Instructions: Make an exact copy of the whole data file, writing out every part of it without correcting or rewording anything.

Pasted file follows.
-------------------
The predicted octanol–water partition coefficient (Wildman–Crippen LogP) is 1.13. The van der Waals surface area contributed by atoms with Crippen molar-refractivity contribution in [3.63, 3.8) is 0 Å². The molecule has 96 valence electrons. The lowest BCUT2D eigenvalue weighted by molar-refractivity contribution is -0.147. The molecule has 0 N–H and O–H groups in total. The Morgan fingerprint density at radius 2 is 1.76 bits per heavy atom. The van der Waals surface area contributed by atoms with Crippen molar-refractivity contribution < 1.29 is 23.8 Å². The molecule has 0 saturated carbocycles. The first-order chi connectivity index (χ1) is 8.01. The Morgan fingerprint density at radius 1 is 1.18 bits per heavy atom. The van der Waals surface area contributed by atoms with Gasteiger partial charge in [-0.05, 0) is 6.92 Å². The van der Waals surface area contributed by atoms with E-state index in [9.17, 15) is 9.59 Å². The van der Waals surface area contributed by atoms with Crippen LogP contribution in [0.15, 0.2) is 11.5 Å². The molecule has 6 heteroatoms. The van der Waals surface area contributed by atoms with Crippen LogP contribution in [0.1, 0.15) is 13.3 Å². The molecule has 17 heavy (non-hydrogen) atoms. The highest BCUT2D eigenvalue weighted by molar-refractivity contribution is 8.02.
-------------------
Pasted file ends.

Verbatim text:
The predicted octanol–water partition coefficient (Wildman–Crippen LogP) is 1.13. The van der Waals surface area contributed by atoms with Crippen molar-refractivity contribution in [3.63, 3.8) is 0 Å². The molecule has 96 valence electrons. The lowest BCUT2D eigenvalue weighted by molar-refractivity contribution is -0.147. The molecule has 0 N–H and O–H groups in total. The Morgan fingerprint density at radius 2 is 1.76 bits per heavy atom. The van der Waals surface area contributed by atoms with Crippen molar-refractivity contribution < 1.29 is 23.8 Å². The molecule has 0 saturated carbocycles. The first-order chi connectivity index (χ1) is 8.01. The Morgan fingerprint density at radius 1 is 1.18 bits per heavy atom. The van der Waals surface area contributed by atoms with Gasteiger partial charge in [-0.05, 0) is 6.92 Å². The van der Waals surface area contributed by atoms with E-state index in [9.17, 15) is 9.59 Å². The van der Waals surface area contributed by atoms with Crippen LogP contribution in [0.15, 0.2) is 11.5 Å². The molecule has 6 heteroatoms. The van der Waals surface area contributed by atoms with Crippen LogP contribution in [0.1, 0.15) is 13.3 Å². The molecule has 17 heavy (non-hydrogen) atoms. The highest BCUT2D eigenvalue weighted by molar-refractivity contribution is 8.02.